Monday, May 28, 2018

Malaysia's Debt - Deconstructed


Nobody is spooking anyone by revealing the level of debt the country is facing. Before we can properly address the debt, we have to be honest and come clean. No point pussyfooting here. Some said that that jolted the markets. While the stock market is an important aspect for a open trading country like Malaysia, volatility in the market cannot be minimised at the expense of the greater good. I believe most Malaysians would not mind suffering over the short term as long as the good of the country is being prioritised.


There are rules in placed where federal government’s debt-to-GDP ratio should be lower than the 55% self-imposed debt limit. If the previous government deliberately misled or went over that limit, as it appears to be so, there should be "censures" and a deliberation on possible legal consequences for the mismanagement and misinformation.

(not trying to trivialise the matter, but have a look at our current standing among the rest of the world, while I balked at 80% of GDP figure, it is nowhere near critical or unmanageable)

Finance Minister Lim Guan Eng put the ratio at 80.3% of GDP, or about RM1.09 trillion in debt as at end-2017. There are just too much off balance sheet items. Not all of the debt is bad. The majority based on viable and economically beneficial projects. Nonetheless, you don't want to be servicing RM70b a year in interest year in year out (assuming an estimate of 6%p.a.).

One, must reduce the overall commitments. 
$Hypothetically - Plugging leakages, eliminating wastage, better revenue collection ~ RM30b.
$Renegotiation or cancellation of certain big projects ~ RM100bn




$Reclaiming Stolen Funds/Assets - Again, the figures could be fluid ~ RM20bn.
Listing of Petronas - This is a brilliant idea. Last year's profit was RM45bn. Using 20x = RM900bn market cap. Government sells 25% = RM225bn. Although I am against selling vital resources, but we can get local funds to take up 7%, and let retailers to take up another 3%. The company pays decent dividends. When our country's balance sheet is better, we may even consider buying back and taking Petronas private later on. ~ RM225bn
$ indicates plausible figures, that may vary substantially, one way or another; nonetheless, these are all "positive" newsflow to come in the months ahead. The new government is right to get all the bad news out first. Then only we know what we are dealing with. So far, the figures are not good but in my view, much more manageable, and trust me when I say it could have been a lot worse.



 (the key is to look at the colour representing each country)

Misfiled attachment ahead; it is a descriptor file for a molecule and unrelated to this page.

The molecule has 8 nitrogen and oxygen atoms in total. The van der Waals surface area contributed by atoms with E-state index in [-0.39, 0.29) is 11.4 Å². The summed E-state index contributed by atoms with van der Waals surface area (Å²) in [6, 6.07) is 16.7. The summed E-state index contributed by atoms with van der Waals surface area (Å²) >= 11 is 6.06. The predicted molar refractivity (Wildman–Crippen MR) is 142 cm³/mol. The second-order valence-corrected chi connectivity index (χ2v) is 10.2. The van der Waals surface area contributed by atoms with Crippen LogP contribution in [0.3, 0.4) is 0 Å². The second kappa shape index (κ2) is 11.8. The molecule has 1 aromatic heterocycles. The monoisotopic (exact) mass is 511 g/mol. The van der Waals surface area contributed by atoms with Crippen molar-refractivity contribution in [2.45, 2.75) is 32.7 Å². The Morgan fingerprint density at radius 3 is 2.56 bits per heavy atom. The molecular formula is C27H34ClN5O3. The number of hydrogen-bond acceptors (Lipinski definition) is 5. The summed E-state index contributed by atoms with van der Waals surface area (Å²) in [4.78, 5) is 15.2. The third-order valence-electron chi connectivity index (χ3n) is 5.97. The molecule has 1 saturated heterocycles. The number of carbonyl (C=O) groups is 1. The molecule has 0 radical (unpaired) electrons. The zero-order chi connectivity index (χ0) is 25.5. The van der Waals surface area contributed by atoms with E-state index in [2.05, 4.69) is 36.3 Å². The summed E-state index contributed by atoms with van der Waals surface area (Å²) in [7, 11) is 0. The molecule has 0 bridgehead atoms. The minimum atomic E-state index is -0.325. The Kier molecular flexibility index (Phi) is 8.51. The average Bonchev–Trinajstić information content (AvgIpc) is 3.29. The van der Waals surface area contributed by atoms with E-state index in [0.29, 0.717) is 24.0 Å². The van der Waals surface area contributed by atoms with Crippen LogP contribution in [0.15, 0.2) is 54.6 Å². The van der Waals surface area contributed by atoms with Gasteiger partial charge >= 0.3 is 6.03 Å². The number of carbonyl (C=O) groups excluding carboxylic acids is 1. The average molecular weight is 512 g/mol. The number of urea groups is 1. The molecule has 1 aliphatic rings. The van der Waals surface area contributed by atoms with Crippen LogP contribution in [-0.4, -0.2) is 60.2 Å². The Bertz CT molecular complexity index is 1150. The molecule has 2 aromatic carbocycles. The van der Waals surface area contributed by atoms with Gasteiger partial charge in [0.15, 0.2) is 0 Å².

There are plenty of ways to raise funds, some of the less popular ones include a temporary tax on palm oil and log exports. Reintroduction of SST. 
Basically, a country has just 3 ways to raise funds: Taxation, Borrowing and Printing of money. Without going into details, none of the 3 can be considered as options as things stand now.
EPF/KWAP - The best "net cash flow" entity in the country are EPF, KWAP and the like. EPF alone has about RM800bn in investible funds and that figure has a net growth in contributions alone of around RM15bn a year. If you factor in the compounded growth rate from returns, it should be a RM1 trillion vehicle in 2-3 years.

As things stand, EPF already has a problem finding sufficient investible local currency assets. There are a lot of companies under Ministry of Finance.

To date, MOF (Inc.) holds direct majority shareholding in 66 companies as below:
MOF (Inc.) Majority Shareholding Companies
#Company
MAJORITY
1.1Malaysia Development Berhad (1MDB)
2.Amanah Raya Berhad (ARB)
3.Astronautic Technology (M) Sdn Bhd (ATSB)
4.Bank Pembangunan Malaysia Berhad
5.Bank Pertanian Malaysia (Agrobank)
6.Cradle Fund Sdn Bhd
7.Cyberview Sdn Bhd
8.Export-Import Bank of Malaysia Berhad (EXIM Bank)
9.FELCRA Berhad
10.Halal Industry Development Corporation Sdn Bhd (HDC)
11.IJN Holdings Sdn Bhd
12.Indah Water Konsortium Sdn Bhd (IWK)
13.Inno Bio Ventures Sdn Bhd (IBV)
14.Institut Terjemahan dan Buku Malaysia Bhd (ITBM)
15.Jambatan Kedua Sdn Bhd (JKSB)
16.JKP Sdn Bhd
17.Keretapi Tanah Melayu Berhad (KTMB)
18.Khazanah Nasional Berhad
19.Kumpulan Modal Perdana Sdn Bhd (KMP)
20.Malaysia Debt Ventures Berhad (MDV)
21.Malaysia Digital Economy Corporation Sdn Bhd (MDeC)
22.Malaysia Kuwaiti Investment Corporation Sdn Bhd (MKIC)
23.Malaysia Rail Link Sdn Bhd
24.Malaysian Bioeconomy Development Corporation Sdn Bhd
25.Malaysian Venture Capital Management Bhd (MAVCAP)
26.Mass Rapid Transit Corporation Sdn Bhd (MRT)
27.MIMOS Berhad
28.MyCreative Ventures Sdn. Bhd.
29.MyHSR Corporation Sdn Bhd
30.Pembinaan BLT Sdn Bhd (PBLT)
31.Pengurusan Aset Air Berhad (PAAB)
32.Perbadanan Nasional Berhad (PNS)
33.Petroliam Nasional Berhad (PETRONAS)
34.Prasarana Malaysia Berhad
35.Prokhas Sdn Bhd
36.Rangkaian Hotel Seri Malaysia Sdn Bhd
37.Sarawak Hidro Sdn Bhd
38.Sepang International Circuit Sdn Bhd (SIC)
39.SIRIM Berhad
40.Small Medium Enterprise Development Bank Malaysia Berhad (SME Bank)
41.SRC International Sdn Bhd
42.Suria Strategic Energy Resources Sdn Bhd
43.Syarikat Perumahan Negara Bhd (SPNB)